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City Council Calls For Ban On 'Spice' After Recent Overdoses On Skid Row

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Over 50 people have been hospitalized in the past week on Skid Row, leading the Los Angeles City Council to call for a ban on a drug known as "spice."

On Friday, the City Council passed an emergency motion calling on the City Attorney's office to draft an ordinance that would ban the sale and manufacture of synthetic cannabinoids—a.k.a. "spice" or "K2." The drugs are believed to be linked to the recent outbreak of overdoses and hospitalizations in Skid Row.

"The insidiousness of this drug is the price point—$1 for two joints for an average high of six hours," LAPD Capt. Don Grahamtold the L.A. Times.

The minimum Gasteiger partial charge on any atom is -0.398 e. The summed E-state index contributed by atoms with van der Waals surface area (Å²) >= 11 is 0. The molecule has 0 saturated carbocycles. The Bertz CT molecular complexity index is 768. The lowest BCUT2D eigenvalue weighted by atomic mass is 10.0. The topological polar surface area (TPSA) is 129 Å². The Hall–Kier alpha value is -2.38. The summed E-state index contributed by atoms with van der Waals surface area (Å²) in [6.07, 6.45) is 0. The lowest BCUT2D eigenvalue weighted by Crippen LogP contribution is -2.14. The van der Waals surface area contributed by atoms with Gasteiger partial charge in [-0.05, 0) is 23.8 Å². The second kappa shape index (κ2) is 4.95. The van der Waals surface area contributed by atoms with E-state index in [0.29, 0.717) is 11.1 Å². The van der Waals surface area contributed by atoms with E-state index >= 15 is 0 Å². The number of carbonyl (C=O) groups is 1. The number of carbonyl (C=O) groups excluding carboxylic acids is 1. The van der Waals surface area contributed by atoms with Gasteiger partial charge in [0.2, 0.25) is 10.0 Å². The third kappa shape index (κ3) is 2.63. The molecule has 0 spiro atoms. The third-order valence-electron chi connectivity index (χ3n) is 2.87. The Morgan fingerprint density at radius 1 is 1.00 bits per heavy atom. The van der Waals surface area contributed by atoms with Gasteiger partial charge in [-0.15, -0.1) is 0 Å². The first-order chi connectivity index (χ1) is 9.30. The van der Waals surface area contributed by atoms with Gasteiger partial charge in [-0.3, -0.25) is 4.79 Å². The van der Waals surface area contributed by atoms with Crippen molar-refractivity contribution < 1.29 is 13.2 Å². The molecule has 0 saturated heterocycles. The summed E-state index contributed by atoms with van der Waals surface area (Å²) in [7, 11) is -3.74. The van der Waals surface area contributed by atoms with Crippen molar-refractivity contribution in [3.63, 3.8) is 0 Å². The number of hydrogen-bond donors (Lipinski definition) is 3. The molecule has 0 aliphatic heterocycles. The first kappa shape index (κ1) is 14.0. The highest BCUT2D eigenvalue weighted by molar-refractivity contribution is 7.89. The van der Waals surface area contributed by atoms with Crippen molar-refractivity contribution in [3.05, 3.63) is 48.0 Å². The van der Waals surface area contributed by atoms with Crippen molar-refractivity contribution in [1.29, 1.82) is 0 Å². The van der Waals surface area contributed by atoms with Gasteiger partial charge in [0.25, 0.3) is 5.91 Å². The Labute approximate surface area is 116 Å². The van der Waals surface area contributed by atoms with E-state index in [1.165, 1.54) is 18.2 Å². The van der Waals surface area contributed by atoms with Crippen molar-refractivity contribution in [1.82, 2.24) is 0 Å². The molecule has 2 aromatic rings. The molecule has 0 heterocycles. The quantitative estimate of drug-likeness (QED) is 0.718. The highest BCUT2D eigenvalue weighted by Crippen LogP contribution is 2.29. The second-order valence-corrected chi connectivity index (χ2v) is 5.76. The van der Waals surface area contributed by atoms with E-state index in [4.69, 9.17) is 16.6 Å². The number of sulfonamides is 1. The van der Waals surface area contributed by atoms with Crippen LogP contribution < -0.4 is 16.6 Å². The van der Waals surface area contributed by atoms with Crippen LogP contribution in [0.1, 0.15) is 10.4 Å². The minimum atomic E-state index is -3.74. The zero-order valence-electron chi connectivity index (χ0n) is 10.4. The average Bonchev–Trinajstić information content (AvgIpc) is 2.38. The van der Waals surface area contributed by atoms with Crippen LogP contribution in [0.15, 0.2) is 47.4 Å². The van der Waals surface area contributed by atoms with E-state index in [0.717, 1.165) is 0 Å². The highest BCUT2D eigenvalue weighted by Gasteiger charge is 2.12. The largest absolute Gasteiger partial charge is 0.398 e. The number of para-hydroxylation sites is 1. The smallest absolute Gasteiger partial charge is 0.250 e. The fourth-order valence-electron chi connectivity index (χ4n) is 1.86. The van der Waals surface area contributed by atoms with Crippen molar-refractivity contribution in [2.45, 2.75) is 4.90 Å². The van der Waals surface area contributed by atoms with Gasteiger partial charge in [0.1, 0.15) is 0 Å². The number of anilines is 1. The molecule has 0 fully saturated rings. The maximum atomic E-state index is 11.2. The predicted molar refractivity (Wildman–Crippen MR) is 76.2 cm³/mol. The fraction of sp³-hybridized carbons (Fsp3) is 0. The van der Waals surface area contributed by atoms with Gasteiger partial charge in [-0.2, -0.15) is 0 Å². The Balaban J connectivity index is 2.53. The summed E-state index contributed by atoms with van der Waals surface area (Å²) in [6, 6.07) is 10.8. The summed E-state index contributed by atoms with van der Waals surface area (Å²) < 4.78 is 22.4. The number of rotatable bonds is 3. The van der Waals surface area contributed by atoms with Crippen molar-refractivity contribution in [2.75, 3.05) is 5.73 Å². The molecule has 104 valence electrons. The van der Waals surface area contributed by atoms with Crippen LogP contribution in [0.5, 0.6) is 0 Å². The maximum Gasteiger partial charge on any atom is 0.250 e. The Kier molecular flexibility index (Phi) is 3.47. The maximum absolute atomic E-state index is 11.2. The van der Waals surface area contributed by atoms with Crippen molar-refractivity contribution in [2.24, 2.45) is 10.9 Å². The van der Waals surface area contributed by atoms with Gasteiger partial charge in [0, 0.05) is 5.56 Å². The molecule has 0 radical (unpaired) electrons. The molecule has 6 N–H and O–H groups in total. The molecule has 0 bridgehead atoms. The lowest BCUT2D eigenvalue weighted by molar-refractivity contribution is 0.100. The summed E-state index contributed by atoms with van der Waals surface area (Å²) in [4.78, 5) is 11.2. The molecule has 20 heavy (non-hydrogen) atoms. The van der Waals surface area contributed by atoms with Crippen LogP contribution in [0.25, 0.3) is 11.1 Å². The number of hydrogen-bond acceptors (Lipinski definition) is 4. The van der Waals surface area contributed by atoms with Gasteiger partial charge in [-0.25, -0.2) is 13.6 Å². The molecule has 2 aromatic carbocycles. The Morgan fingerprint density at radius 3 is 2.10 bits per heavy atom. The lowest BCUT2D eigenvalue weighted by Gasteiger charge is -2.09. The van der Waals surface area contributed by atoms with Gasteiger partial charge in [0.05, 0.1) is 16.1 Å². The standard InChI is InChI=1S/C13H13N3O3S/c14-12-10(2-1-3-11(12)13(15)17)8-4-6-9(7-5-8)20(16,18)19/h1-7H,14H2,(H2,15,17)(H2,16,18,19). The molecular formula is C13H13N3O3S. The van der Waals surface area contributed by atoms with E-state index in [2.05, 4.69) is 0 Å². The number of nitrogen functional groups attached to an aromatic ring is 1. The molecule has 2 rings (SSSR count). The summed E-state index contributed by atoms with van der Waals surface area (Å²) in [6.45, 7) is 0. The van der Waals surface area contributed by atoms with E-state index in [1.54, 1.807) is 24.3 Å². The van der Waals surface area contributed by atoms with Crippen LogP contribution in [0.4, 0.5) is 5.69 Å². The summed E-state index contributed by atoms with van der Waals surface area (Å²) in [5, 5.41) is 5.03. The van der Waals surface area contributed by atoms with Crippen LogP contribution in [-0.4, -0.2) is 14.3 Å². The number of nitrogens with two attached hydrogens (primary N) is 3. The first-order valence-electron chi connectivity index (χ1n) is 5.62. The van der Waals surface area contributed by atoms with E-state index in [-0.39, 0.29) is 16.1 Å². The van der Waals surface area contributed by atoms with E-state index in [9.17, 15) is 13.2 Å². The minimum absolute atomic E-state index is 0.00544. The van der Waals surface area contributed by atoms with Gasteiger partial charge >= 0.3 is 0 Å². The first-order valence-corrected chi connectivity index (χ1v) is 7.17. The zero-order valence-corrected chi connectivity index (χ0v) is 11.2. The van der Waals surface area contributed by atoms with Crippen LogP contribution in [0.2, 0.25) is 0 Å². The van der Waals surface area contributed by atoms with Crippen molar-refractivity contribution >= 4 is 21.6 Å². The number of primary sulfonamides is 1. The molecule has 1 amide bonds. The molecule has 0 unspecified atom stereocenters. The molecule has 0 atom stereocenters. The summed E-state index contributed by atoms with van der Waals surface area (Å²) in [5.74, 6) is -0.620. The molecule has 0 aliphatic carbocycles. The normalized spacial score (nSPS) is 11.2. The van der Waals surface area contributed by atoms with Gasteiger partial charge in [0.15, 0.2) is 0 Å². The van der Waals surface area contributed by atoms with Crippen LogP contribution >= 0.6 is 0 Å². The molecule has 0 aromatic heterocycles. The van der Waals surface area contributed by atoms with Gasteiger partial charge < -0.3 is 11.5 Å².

Although synthetic cannabinoids are already banned under federal and state law, enforcement can be tricky because each batch of the drug can have a different chemical makeup. (An outbreak of overdoses on Skid Row back in April was believed to be caused by a new ingredient.) Councilman Mitchell Englander, who submitted the motion with Councilman Jose Huizar, said in a statement, "The motion asks the City Council to support California State Senate Bill 1036... which expands the definition of controlled substance analog to include slight variations in synthetic marijuana, provided that the chemical makeup and intoxicating effects are similar to the already-banned formulation."

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Synthetic cannabinoids can be far more potent and dangerous than marijuana, and can lead to "loss of consciousness, paranoia, tachycardia [increased heart rate] and psychotic episodes," according to a release from Englander's office. The drug can be so potent than even the vapors can make an individual feel ill.